But I know of a group of women who do. Because military men are so eager to share photos of their male parts, this group of women share it with the phone number, only if the men give an unsolicited penis picture. The girls will then critique his penis and let him know what they think. The argument being, "because if the man wanted to have his penis seen so bad, then they help him." An example I was given was:

Male: How's your pizza? Here's my penis! (Yep, sadly that's all it takes for some (military) men.)

First woman: one word: manscaping

Another woman: why do men always take pictures from on the toilet? You couldn't take it somewhere romantic the garbage dump?

Perhaps these men don't mind as much because, "men’s shame usually centers on not appearing weak while women’s shame often revolves around not being perfect," ( These pictures do not necessarily make the man feel weak, at least, not until this group of women send back comments, and possibly not even then. This line may seem blurrier as far as betraying trust, because the women didn't ask or even want the pictures, but the sharing of them to someone other than the intended  recipient is still about humiliating and violating; women are not above this.

YesMeans Yes ponders,  "if the culture tells my kids that it’s hot and exciting to violate a woman’s boundaries with a camera, what lesson will they take about violating a woman’s body with a body"? Charlie Glickman suggests, "but maybe it’s time that we take a look at how many ways we create a culture in which their behavior is simply a more extreme version of some behaviors that we don’t even notice anymore".  We are certainly a culture that views private parts "private", gets a thrill out of catching a celebrity unknowingly revealing more than intended, and constantly creating new sites for the "revenge" pictures and/or porn.  I am not sure of a solution. An adult trusting pictures of themselves to a lover is very different than a person knowingly and acceptingly posting or publishing pictures of themselves; and there is no shame - regardless of what a person looks like (body image is another topic for another day) - to publicly and willingly share. But to use the images for malicious intent, or to share if it is someone other than you or not given explicit permission, is an absolute harmful violation. I know that previous partners' pictures I've either destroyed, given back, or still hold privately for only my viewing pleasure. Certainly, that is part of the solution.  And to not feed/buy into the sensationalism of magazines, websites, other media who thrive on the commodity of an unwilling participant, demonstrates that it's unacceptable.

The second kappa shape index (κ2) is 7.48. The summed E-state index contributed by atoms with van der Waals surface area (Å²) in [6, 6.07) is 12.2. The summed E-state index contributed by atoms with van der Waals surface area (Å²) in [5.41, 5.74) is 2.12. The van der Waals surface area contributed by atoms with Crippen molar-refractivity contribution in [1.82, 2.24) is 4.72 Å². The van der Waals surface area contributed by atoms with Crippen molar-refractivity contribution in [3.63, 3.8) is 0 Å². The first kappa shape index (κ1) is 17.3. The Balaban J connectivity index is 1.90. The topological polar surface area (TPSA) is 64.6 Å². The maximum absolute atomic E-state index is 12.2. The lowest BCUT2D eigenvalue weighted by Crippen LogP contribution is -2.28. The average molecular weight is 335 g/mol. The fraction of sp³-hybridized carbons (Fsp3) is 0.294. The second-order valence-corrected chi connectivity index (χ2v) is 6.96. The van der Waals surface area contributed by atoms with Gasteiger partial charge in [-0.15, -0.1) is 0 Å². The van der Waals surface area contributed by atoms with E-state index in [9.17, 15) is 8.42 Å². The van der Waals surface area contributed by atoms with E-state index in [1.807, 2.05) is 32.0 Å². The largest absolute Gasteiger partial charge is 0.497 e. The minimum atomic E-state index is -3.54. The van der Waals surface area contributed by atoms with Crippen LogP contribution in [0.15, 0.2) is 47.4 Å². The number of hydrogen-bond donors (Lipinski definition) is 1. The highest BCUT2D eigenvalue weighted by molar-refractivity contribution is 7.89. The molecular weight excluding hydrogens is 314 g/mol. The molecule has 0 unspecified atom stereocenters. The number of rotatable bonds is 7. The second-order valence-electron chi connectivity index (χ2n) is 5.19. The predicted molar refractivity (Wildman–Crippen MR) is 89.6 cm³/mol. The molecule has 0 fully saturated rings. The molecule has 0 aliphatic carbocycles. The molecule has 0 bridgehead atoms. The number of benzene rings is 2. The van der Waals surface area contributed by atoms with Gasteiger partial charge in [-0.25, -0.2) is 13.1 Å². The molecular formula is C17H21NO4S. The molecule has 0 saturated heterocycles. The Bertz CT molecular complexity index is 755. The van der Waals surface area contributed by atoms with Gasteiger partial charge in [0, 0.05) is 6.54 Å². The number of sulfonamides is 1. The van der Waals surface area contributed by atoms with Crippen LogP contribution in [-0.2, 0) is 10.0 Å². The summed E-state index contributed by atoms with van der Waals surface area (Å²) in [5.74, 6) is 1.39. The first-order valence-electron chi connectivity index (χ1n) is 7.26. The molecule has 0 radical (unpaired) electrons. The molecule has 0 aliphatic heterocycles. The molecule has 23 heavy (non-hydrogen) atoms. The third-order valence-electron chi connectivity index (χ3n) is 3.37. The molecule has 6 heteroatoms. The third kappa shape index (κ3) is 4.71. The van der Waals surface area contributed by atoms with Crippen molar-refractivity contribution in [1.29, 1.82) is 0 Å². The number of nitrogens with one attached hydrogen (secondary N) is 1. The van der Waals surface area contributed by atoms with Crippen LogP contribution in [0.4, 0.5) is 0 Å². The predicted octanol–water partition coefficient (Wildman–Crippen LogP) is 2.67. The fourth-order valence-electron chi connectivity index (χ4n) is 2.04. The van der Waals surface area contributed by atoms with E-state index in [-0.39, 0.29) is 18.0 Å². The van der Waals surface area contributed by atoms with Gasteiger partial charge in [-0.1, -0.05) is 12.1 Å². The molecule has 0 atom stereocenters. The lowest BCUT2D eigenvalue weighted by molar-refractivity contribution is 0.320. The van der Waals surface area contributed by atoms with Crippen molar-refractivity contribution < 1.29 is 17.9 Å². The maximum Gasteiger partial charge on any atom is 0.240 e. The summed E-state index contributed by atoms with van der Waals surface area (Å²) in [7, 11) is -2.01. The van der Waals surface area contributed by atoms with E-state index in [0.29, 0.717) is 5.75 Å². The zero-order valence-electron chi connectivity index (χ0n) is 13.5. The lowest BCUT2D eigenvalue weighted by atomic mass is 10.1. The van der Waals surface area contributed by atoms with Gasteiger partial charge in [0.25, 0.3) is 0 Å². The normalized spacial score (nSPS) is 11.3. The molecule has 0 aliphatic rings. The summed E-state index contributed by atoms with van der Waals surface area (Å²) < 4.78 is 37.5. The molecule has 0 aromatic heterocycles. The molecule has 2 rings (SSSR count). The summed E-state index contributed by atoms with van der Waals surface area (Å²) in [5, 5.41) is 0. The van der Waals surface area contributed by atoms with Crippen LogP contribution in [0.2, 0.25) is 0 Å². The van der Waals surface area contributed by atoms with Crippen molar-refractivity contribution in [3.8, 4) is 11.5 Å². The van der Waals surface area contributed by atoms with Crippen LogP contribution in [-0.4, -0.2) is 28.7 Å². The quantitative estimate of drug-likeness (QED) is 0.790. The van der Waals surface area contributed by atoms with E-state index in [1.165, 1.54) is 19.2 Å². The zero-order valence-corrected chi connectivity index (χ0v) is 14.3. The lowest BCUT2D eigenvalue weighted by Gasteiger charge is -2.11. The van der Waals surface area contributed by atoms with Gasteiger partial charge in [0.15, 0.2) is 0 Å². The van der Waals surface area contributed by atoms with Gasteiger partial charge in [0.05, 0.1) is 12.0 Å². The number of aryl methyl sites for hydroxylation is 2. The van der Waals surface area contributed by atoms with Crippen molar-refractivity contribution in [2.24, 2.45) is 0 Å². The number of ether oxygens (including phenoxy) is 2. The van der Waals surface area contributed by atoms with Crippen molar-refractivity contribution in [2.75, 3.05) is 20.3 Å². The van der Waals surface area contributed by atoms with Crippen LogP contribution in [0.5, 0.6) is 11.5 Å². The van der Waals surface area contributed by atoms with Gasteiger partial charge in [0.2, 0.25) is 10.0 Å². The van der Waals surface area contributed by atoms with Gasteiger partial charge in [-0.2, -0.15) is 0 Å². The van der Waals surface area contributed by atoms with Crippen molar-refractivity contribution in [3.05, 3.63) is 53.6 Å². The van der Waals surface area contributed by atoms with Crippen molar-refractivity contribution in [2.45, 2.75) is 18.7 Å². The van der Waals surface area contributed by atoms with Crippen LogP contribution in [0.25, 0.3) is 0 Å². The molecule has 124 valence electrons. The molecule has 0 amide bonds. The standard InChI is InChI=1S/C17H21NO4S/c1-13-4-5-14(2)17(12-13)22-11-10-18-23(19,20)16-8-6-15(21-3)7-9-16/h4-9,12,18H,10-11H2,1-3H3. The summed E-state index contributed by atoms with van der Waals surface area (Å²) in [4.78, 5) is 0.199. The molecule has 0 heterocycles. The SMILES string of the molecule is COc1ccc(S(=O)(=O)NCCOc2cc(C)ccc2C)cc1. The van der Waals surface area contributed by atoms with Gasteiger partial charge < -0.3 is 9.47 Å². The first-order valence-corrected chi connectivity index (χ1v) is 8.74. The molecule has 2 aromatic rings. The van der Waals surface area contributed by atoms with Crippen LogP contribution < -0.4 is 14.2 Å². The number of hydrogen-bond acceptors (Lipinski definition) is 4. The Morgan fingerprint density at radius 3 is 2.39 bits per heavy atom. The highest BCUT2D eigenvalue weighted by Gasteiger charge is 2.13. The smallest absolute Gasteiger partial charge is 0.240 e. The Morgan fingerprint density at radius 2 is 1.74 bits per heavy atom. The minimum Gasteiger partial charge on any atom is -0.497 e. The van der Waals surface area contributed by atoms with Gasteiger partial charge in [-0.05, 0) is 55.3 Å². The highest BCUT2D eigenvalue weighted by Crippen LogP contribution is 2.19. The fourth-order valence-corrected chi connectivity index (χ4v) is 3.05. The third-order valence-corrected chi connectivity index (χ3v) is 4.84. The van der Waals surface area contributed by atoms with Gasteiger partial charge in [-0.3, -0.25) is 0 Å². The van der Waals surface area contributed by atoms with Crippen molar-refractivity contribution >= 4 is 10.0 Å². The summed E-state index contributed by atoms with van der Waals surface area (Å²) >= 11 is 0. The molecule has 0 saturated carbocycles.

As for my military man? He deletes the pictures forwarded  to him, at least not perpetuating the problem. It's a small step, but most movements begin with a small step (take the sex blogging community sharing the recent plagiarism/copyright issue with another blogger).

1 comment:

  1. Speaking as a man, this is a problem I have thought about long and hard. After all, the net is full (and Tumblr is stuffed full) of photos of real people, mostly girls and women having sex. How many of them approved the up-ing of those photos? Even knew about it? The casual cruelty of it is appalling.